Thunder Bay Regional Health Sciences Centre Commemorates the National Day of Truth and Reconciliation and Orange Shirt Day

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A newly raised, 20-foot tall tipi now stands on the grounds of Thunder Bay Regional Health Sciences Centre. It symbolizes the Hospital’s commitment to supporting and enhancing Indigenous peoples’ healing journey while in our care.
A newly raised, 20-foot tall tipi now stands on the grounds of Thunder Bay Regional Health Sciences Centre. It symbolizes the Hospital’s commitment to supporting and enhancing Indigenous peoples’ healing journey while in our care.

THUNDER BAY – NEWS – Thunder Bay Regional Health Sciences Centre (TBRHSC), joined by Elder Myria Esquega, drummers, and artist Ryan Pooman from Thunder Bay, commemorated the National Day of Truth and Reconciliation (also known as Orange Shirt Day).
“Today, we honour the lost children and survivors of residential schools, their families and communities. Public acknowledgement of the tragic and painful history and ongoing impacts of residential schools is a vital component of the reconciliation process,” said Dr. Rhonda Crocker Ellacott, President and CEO, TBRHSC and CEO, Thunder Bay Regional Health Research Institute. “We take our role in Truth and Reconciliation as a regional acute care provider very seriously, and have undertaken a number of initiatives to support healing and reconciliation.”
A pair of powerful symbols of the Hospital’s commitment have been unveiled today. The first, a newly raised, 20-foot tall tipi served as the backdrop as the National Day for Truth and Reconciliation began with singing and drumming by local women. Elder Myria Esquega (member of Fort William First Nation) led the ceremonial opening of the tipi with prayer and smudging with the sacred medicines, tobacco, sage, cedar and sweetgrass. “Having a tipi onsite at Thunder Bay Regional Health Sciences Centre is a culturally significant moment for our organization,” said Crystal Pirie, Senior Director, Indigenous Collaboration. “It symbolizes our Hospital’s commitment to supporting and enhancing Indigenous peoples’ healing journey while in our care.”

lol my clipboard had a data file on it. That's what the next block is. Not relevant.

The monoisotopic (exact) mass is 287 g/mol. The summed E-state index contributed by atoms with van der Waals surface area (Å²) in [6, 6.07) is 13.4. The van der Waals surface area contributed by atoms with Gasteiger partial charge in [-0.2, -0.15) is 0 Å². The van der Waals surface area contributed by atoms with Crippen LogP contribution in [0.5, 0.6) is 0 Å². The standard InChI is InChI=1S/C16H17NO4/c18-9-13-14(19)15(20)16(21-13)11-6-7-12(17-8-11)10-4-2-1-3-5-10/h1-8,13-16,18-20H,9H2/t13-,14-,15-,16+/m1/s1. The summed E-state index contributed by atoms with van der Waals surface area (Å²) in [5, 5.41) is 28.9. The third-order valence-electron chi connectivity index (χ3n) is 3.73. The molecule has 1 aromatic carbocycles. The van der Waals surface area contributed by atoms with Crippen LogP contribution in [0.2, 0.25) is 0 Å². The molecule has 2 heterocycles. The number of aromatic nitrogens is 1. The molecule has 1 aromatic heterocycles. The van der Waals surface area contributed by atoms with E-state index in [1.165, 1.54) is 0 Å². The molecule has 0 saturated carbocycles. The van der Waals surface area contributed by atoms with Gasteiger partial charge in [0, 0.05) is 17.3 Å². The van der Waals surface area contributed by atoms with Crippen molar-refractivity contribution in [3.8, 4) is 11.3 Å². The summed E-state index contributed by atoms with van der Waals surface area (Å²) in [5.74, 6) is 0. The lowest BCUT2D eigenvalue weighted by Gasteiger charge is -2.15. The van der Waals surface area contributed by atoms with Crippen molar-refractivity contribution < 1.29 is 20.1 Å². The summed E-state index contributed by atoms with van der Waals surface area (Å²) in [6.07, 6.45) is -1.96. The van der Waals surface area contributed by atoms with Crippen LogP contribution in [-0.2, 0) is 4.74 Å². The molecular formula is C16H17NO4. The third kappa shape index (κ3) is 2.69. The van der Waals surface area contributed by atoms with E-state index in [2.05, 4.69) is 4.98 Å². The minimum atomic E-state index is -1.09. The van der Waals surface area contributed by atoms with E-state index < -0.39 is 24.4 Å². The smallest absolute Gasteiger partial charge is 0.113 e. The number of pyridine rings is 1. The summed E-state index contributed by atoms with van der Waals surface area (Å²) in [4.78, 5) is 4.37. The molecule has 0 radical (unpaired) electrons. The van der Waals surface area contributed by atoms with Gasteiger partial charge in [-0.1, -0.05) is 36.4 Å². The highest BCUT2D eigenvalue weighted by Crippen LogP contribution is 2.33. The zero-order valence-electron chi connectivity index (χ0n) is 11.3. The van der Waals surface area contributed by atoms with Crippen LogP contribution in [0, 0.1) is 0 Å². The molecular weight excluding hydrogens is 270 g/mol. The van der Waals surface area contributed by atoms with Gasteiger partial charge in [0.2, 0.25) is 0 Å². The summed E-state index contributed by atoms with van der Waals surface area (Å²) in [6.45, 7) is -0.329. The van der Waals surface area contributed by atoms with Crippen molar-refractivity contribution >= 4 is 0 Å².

Ojibwe artist Ryan Pooman (member of Fort William First Nation) was commissioned to create the ten foot by ten foot mural that welcomes patients, families, visitors and staff to the cafeteria, located inside Thunder Bay Regional Health Sciences Centre.
Ojibwe artist Ryan Pooman (member of Fort William First Nation) was commissioned to create the ten foot by ten foot mural that welcomes patients, families, visitors and staff to the cafeteria, located inside Thunder Bay Regional Health Sciences Centre.
The Indigenous approach to health is to provide treatment for all aspects of oneself – the physical, mental, emotional and spiritual self to be able to fully heal. The tipi will serve as a safe cultural space that will allow for gatherings, ceremony, teachings and storytelling.
A large mural at the foot of the Grand Staircase was also unveiled today. Ojibwe artist Ryan Pooman (member of Fort William First Nation) was commissioned to create the ten foot by ten foot mural that welcomes patients, families, visitors and staff to the cafeteria. The bright, colourful image showcases traditional Indigenous foods from Northern Ontario.
Stephanie Rowan, Manager, Nutrition and Food Services/GM Sodexo Retail noted, “We are incredibly fortunate to have Ryan’s artwork at the entrance of the cafeteria for everyone to enjoy. The only request we had was that the art tie in food somehow, and other than that, we left it up to him. The end result is amazing, he is an exceptionally talented artist.”
“The events of today are just one step in developing the Hospital as a more culturally inclusive, safe space,” said Dr. Crocker Ellacott. “We recently launched our Strategic Plan 2026, were we identified Equity, Diversity and Inclusion as a key strategic priority for our organization. Providing care that honours our patient’s identity, background and experiences will improve health outcomes and quality of care. We are steadfast in our commitment to providing safe, quality and respectful care to Indigenous patients and all the other diverse populations we serve.”
Special thanks also goes out to the generous donors in our community who designate their donations directly to the Thunder Bay Regional Health Sciences Foundation’s Family CARE Grant program, which was instrumental in funding the construction of the tipi.